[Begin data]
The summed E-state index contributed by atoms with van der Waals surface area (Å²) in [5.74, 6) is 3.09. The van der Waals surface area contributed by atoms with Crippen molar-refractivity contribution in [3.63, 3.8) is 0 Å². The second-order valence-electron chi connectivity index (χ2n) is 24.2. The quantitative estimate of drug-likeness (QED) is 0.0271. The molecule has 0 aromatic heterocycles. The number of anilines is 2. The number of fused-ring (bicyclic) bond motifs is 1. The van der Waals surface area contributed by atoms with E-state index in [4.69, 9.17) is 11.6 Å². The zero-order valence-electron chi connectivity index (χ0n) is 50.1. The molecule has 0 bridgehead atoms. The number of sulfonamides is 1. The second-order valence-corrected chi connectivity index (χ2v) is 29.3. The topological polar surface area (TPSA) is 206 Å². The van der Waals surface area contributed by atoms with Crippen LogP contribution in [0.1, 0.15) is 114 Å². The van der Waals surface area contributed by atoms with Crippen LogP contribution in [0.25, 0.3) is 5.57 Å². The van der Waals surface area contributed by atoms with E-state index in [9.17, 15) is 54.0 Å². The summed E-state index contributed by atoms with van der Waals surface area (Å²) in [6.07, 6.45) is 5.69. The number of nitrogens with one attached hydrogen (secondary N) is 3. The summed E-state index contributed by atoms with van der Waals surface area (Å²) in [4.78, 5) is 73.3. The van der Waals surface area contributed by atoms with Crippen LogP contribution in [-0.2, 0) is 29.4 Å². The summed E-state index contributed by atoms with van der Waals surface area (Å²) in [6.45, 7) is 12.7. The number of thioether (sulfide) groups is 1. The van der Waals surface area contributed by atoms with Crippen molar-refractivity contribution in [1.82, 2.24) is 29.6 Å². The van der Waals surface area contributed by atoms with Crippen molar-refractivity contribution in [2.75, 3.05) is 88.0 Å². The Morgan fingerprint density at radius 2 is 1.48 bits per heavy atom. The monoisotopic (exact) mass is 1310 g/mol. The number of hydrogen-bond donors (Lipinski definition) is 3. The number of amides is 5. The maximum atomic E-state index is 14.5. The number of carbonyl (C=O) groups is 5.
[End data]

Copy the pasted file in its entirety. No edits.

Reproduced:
The summed E-state index contributed by atoms with van der Waals surface area (Å²) in [5.74, 6) is 3.09. The van der Waals surface area contributed by atoms with Crippen molar-refractivity contribution in [3.63, 3.8) is 0 Å². The second-order valence-electron chi connectivity index (χ2n) is 24.2. The quantitative estimate of drug-likeness (QED) is 0.0271. The molecule has 0 aromatic heterocycles. The number of anilines is 2. The number of fused-ring (bicyclic) bond motifs is 1. The van der Waals surface area contributed by atoms with E-state index in [4.69, 9.17) is 11.6 Å². The zero-order valence-electron chi connectivity index (χ0n) is 50.1. The molecule has 0 bridgehead atoms. The number of sulfonamides is 1. The second-order valence-corrected chi connectivity index (χ2v) is 29.3. The topological polar surface area (TPSA) is 206 Å². The van der Waals surface area contributed by atoms with Crippen LogP contribution in [0.1, 0.15) is 114 Å². The van der Waals surface area contributed by atoms with Crippen LogP contribution in [0.25, 0.3) is 5.57 Å². The van der Waals surface area contributed by atoms with E-state index in [9.17, 15) is 54.0 Å². The summed E-state index contributed by atoms with van der Waals surface area (Å²) in [6.07, 6.45) is 5.69. The number of nitrogens with one attached hydrogen (secondary N) is 3. The summed E-state index contributed by atoms with van der Waals surface area (Å²) in [4.78, 5) is 73.3. The van der Waals surface area contributed by atoms with Crippen LogP contribution in [-0.2, 0) is 29.4 Å². The summed E-state index contributed by atoms with van der Waals surface area (Å²) in [6.45, 7) is 12.7. The number of thioether (sulfide) groups is 1. The van der Waals surface area contributed by atoms with Crippen molar-refractivity contribution in [1.82, 2.24) is 29.6 Å². The van der Waals surface area contributed by atoms with Crippen molar-refractivity contribution in [2.75, 3.05) is 88.0 Å². The Morgan fingerprint density at radius 2 is 1.48 bits per heavy atom. The monoisotopic (exact) mass is 1310 g/mol. The number of hydrogen-bond donors (Lipinski definition) is 3. The number of amides is 5. The maximum atomic E-state index is 14.5. The number of carbonyl (C=O) groups is 5.